Re: good dictionary

From: tolgs001
Message: 17225
Date: 2002-12-19

alexmoeller wrote:

>[a+tare] = new construction in the "culte romanian". Excuse-me,
>but you will never hear a peasant speaking "ca atare" and I doubt

Which they? *a* peasant isn't *they*.

>[k]now this meaning. It seems this new construction (nowhere
>in Coressi or in the old literar testimonies). I guess it is
>pretty very recent .

OK, let's assume it's a modern construction. But then keep
asking yourself: how come that one has chosen "tare" to put it
together with the particle "a-" in order to get "atare" with
the meaning I mentioned before? Why on earth "tare" and not
a different word?

>>Moreover, "tare", at least in
>>some regions of Romania, also has the meaning "some;
>yes, I am avare of these meanings.

But, as I expected, you ain't aware of the meaning above
("ceva, oarece, cativa/cateva": "Ti-oi da tare explicatie"
or "explicatii" etc.) As such, this word is used by
illiterate peasants in certain Romanian speaking regions.
So, even if it were a mere phonetic coincidence, this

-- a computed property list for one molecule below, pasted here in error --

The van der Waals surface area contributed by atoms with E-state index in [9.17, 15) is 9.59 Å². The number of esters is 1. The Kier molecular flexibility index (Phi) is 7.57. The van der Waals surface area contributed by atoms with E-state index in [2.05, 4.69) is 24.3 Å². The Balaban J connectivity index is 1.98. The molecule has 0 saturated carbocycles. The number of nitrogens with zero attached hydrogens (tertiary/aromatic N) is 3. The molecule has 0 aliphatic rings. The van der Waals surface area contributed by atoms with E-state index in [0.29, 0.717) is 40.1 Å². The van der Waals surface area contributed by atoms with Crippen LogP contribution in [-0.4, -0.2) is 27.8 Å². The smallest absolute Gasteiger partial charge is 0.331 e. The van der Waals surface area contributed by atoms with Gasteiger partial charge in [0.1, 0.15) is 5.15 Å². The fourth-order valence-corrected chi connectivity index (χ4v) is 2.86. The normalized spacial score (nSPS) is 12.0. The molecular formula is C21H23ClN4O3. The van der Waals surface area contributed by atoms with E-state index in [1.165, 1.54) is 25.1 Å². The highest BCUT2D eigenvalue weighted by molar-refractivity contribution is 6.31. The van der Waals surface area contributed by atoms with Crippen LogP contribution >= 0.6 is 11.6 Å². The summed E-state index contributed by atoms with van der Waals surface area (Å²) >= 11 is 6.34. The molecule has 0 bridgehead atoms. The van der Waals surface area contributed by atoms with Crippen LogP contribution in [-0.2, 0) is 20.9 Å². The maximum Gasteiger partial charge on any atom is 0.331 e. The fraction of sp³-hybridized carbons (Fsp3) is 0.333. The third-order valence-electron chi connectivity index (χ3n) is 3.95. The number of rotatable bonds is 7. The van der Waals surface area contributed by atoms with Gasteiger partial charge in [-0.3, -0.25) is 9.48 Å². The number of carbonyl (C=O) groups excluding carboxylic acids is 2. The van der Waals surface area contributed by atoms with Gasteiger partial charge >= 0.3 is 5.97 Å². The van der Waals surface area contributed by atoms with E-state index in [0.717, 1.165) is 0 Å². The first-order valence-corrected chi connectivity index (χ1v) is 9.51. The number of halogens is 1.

is an evidence that "tare" cannot be limited to "hard,
stiff, strong & mighty", it is also to be put in connection
with "talis". Anyway, thousand times a closer connection
than that with your "duerr, doerr, Duerre" (in Romanian,
nobody will think of dryness and drought whenever hearing the
word "tare"). The mere fact that "duerr" looks similar
shouldn't automatically prompt your growing convinced
it's the same word. After all, "dur(us, etc.)" is much
closer to "tare" (semantically & phonetically) than Ger.
"duerr, doerr". So, if you explain to a peasant
in your reagion that the Mediterranean kind of wheat
"grano duro" is "grĂ¢u tare", he'll understand, although
grano duro is quite unknown to a Romanian if s/he has no
special knwoledge in agriculture.

>Even in german language is the use of
>"hard" in the same sense as romanian:
>"er hat hard geschlagen"," er hat stark geschlagen".
>I guess is OK with the meaning.

Not quite. In German, that means the punch/blow is
"hart". In Romanian, combining the words for punch/blow
with "tare" is not as natural as it is in German. In
Romanian, you'll tend to use it rather as an adverb.
E.g. translating "harter Schlag" by "lovitura tare"
will be clumsy. You'll rather say "lovitura puternica".
Even in a slangy way of talking you'll rather adverbialize:
"dau tare!" ("I('m) hit(ting) hard! Ich schlage hart zu!"
But even in this case, in Romanian it is not as clearly
cut: one doesn't know whether I want to say: "I'm gonna
fight fiercely" or "my jabs and uppercuts will hit you
that you'll thing you had an encounter with a sledge
hammer." In other terms: whether the meaning "hard" is
stressed or merely the meaning "very".)